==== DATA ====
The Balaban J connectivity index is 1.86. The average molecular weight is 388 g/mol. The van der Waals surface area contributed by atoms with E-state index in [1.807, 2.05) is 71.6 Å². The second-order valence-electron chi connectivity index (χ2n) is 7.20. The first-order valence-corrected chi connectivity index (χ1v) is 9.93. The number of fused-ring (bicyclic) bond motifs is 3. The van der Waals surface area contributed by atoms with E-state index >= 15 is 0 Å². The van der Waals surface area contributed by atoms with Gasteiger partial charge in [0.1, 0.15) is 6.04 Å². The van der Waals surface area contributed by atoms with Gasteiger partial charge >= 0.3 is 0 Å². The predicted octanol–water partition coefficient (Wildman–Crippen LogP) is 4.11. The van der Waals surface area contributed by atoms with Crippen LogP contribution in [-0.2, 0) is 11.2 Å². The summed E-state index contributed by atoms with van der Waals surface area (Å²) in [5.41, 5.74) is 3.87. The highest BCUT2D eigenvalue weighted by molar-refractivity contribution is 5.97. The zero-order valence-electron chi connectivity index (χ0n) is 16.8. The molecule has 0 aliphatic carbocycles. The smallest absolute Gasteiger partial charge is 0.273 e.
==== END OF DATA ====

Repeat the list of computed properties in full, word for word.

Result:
The Balaban J connectivity index is 1.86. The average molecular weight is 388 g/mol. The van der Waals surface area contributed by atoms with E-state index in [1.807, 2.05) is 71.6 Å². The second-order valence-electron chi connectivity index (χ2n) is 7.20. The first-order valence-corrected chi connectivity index (χ1v) is 9.93. The number of fused-ring (bicyclic) bond motifs is 3. The van der Waals surface area contributed by atoms with E-state index >= 15 is 0 Å². The van der Waals surface area contributed by atoms with Gasteiger partial charge in [0.1, 0.15) is 6.04 Å². The van der Waals surface area contributed by atoms with Gasteiger partial charge >= 0.3 is 0 Å². The predicted octanol–water partition coefficient (Wildman–Crippen LogP) is 4.11. The van der Waals surface area contributed by atoms with Crippen LogP contribution in [-0.2, 0) is 11.2 Å². The summed E-state index contributed by atoms with van der Waals surface area (Å²) in [5.41, 5.74) is 3.87. The highest BCUT2D eigenvalue weighted by molar-refractivity contribution is 5.97. The zero-order valence-electron chi connectivity index (χ0n) is 16.8. The molecule has 0 aliphatic carbocycles. The smallest absolute Gasteiger partial charge is 0.273 e.